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You Make the Call: What would you advise for a male patient with SCD receiving HU who is concerned about teratogenicity?

October 27, 2022

November 2022

Marilyn J. Telen, MD

Marilyn J. Telen, MD
Wellcome Professor of Medicine
Duke Comprehensive Sickle Cell Center and Division of Hematology
Duke University School of Medicine

 

 

Andra H. James, MD, MPH

Andra H. James, MD, MPH
Professor Emerita of Obstetrics & Gynecology, Division of Maternal-Fetal Medicine
Consulting Professor of Medicine, Division of Hematology
Duke University School of Medicine

 

 


CLINICAL DILEMMA

A 43-year-old male patient is on hydroxyurea (HU) 1,500 mg BID as part of his treatment for sickle cell disease (SCD). His wife recently became pregnant, and he is now requesting pregnancy termination due to fear of abnormal sperm morphology or teratogenicity resulting from HU. His wife has a normal hemoglobin pattern and is not taking any medications aside from a prenatal vitamin. I didn’t find any reported cases of HU causing teratogenicity when used by a male partner, nor did I encounter such a concern during my hematology training. We usually counsel female patients on possible teratogenicity from HU and male patients are counseled on low sperm count. However, I found a statement from the drug manufacturer that advised male patients to stop HU when trying to conceive. I also found information on possible teratogenicity in animals, though no cases have been identified in humans. What would you advise for this patient? 


EXPERT OPINION

Male patients with SCD who are taking HU are routinely counseled to stop the medication several months before they try to conceive with their partner, as are many female patients, though HU has not been proven to be a teratogen in humans. We have seen female patients conceive while on HU without apparent ill effect. The primary concern with HU is that it can be teratogenic since it is an inhibitor of DNA synthesis in many organisms and in cell culture systems. HU has been shown to induce chromosome damage in some experimental systems and is thought to be teratogenic in mammals,1 although attempts to confirm this effect have not been uniformly successful. Consequently, it is believed to have only limited teratogenic activity, and it is hard to pin down what it does in humans.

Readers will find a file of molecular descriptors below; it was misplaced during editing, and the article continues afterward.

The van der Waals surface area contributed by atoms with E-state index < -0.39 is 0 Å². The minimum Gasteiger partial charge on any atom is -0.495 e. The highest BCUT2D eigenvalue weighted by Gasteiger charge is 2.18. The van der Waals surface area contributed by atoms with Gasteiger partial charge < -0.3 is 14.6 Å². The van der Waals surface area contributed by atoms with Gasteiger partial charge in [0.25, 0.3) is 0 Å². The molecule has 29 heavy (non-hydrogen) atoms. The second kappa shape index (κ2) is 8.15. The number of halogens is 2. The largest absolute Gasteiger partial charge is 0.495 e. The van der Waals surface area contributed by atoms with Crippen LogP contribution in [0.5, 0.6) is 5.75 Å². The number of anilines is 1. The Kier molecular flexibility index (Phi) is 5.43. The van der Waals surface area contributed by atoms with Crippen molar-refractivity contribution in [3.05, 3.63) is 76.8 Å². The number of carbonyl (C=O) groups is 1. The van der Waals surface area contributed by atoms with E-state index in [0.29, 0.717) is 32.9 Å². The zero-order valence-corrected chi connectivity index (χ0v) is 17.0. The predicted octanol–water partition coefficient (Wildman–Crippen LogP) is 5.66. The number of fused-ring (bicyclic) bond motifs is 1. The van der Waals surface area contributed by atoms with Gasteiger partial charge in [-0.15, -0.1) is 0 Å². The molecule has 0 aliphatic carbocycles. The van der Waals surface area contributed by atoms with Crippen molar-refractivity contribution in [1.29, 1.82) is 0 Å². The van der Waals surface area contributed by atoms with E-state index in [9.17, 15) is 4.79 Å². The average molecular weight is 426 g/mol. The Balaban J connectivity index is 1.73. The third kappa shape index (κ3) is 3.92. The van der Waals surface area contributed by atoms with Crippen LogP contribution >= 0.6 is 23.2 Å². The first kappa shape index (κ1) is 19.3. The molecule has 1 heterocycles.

A paper on the use of HU in women with SCD and pregnancy outcomes found that its “use during conception and pregnancy, but not during conception only, was associated with an increase in the odds ratio (OR) of miscarriage or stillbirth (OR=2.21, 95% CI 1.40-3.47).”2 Furthermore, “in analyses of live birth outcomes, HU use during conception and pregnancy was associated with birth weight [of less than] 5.5 pounds in full-term infants (OR=2.98, 95% CI 1.09-7.38) but not with prematurity or serious medical problems at birth. These findings suggest that [HU] use may be safe up to the time of conception, but that clinicians should continue to advise caution regarding use during pregnancy.”2 Although the investigators attempted to control for severity of SCD in their comparison of women who were and were not taking HU, our perception and experience is that women who take HU during pregnancy are disproportionately affected by severe disease, thus making any conclusions about HU exposure — rather than disease severity raising the risk of miscarriage, stillbirth, and low birth weight — uncertain.